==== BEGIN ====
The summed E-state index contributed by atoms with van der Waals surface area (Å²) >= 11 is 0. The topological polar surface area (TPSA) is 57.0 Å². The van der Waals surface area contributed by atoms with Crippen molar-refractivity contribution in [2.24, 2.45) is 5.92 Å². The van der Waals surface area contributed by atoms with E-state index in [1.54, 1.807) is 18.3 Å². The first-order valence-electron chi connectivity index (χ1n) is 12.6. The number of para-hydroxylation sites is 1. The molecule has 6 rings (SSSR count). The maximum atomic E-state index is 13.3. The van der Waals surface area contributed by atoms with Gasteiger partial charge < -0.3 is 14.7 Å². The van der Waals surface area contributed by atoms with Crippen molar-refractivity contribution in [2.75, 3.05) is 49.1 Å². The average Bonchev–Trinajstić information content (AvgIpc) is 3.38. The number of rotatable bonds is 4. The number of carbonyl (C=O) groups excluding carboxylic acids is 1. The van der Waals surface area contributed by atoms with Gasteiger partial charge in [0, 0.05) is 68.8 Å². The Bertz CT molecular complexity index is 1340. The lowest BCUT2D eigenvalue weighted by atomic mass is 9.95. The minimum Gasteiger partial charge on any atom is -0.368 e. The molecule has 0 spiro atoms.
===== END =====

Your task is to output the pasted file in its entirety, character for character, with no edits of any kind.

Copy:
The summed E-state index contributed by atoms with van der Waals surface area (Å²) >= 11 is 0. The topological polar surface area (TPSA) is 57.0 Å². The van der Waals surface area contributed by atoms with Crippen molar-refractivity contribution in [2.24, 2.45) is 5.92 Å². The van der Waals surface area contributed by atoms with E-state index in [1.54, 1.807) is 18.3 Å². The first-order valence-electron chi connectivity index (χ1n) is 12.6. The number of para-hydroxylation sites is 1. The molecule has 6 rings (SSSR count). The maximum atomic E-state index is 13.3. The van der Waals surface area contributed by atoms with Gasteiger partial charge < -0.3 is 14.7 Å². The van der Waals surface area contributed by atoms with Crippen molar-refractivity contribution in [2.75, 3.05) is 49.1 Å². The average Bonchev–Trinajstić information content (AvgIpc) is 3.38. The number of rotatable bonds is 4. The number of carbonyl (C=O) groups excluding carboxylic acids is 1. The van der Waals surface area contributed by atoms with Gasteiger partial charge in [0, 0.05) is 68.8 Å². The Bertz CT molecular complexity index is 1340. The lowest BCUT2D eigenvalue weighted by atomic mass is 9.95. The minimum Gasteiger partial charge on any atom is -0.368 e. The molecule has 0 spiro atoms.